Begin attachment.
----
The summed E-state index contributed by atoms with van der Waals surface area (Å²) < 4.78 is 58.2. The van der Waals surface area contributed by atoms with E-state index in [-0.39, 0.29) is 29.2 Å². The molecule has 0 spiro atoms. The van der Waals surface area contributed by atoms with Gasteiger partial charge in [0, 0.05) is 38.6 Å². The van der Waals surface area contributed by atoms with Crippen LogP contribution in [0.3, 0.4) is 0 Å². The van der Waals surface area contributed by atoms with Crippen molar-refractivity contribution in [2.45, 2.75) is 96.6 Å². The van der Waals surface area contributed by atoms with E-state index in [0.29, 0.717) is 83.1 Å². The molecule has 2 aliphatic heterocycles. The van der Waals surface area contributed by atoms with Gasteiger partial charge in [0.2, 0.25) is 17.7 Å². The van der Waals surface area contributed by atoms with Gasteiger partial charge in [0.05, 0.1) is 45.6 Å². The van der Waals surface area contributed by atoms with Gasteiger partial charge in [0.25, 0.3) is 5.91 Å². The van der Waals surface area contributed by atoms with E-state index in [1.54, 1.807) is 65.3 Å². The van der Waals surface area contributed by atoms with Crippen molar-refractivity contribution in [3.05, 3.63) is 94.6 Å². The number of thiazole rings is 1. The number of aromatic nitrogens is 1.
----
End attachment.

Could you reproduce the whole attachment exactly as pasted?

The summed E-state index contributed by atoms with van der Waals surface area (Å²) < 4.78 is 58.2. The van der Waals surface area contributed by atoms with E-state index in [-0.39, 0.29) is 29.2 Å². The molecule has 0 spiro atoms. The van der Waals surface area contributed by atoms with Gasteiger partial charge in [0, 0.05) is 38.6 Å². The van der Waals surface area contributed by atoms with Crippen LogP contribution in [0.3, 0.4) is 0 Å². The van der Waals surface area contributed by atoms with Crippen molar-refractivity contribution in [2.45, 2.75) is 96.6 Å². The van der Waals surface area contributed by atoms with E-state index in [0.29, 0.717) is 83.1 Å². The molecule has 2 aliphatic heterocycles. The van der Waals surface area contributed by atoms with Gasteiger partial charge in [0.2, 0.25) is 17.7 Å². The van der Waals surface area contributed by atoms with Gasteiger partial charge in [0.05, 0.1) is 45.6 Å². The van der Waals surface area contributed by atoms with Gasteiger partial charge in [0.25, 0.3) is 5.91 Å². The van der Waals surface area contributed by atoms with E-state index in [1.54, 1.807) is 65.3 Å². The van der Waals surface area contributed by atoms with Crippen molar-refractivity contribution in [3.05, 3.63) is 94.6 Å². The number of thiazole rings is 1. The number of aromatic nitrogens is 1.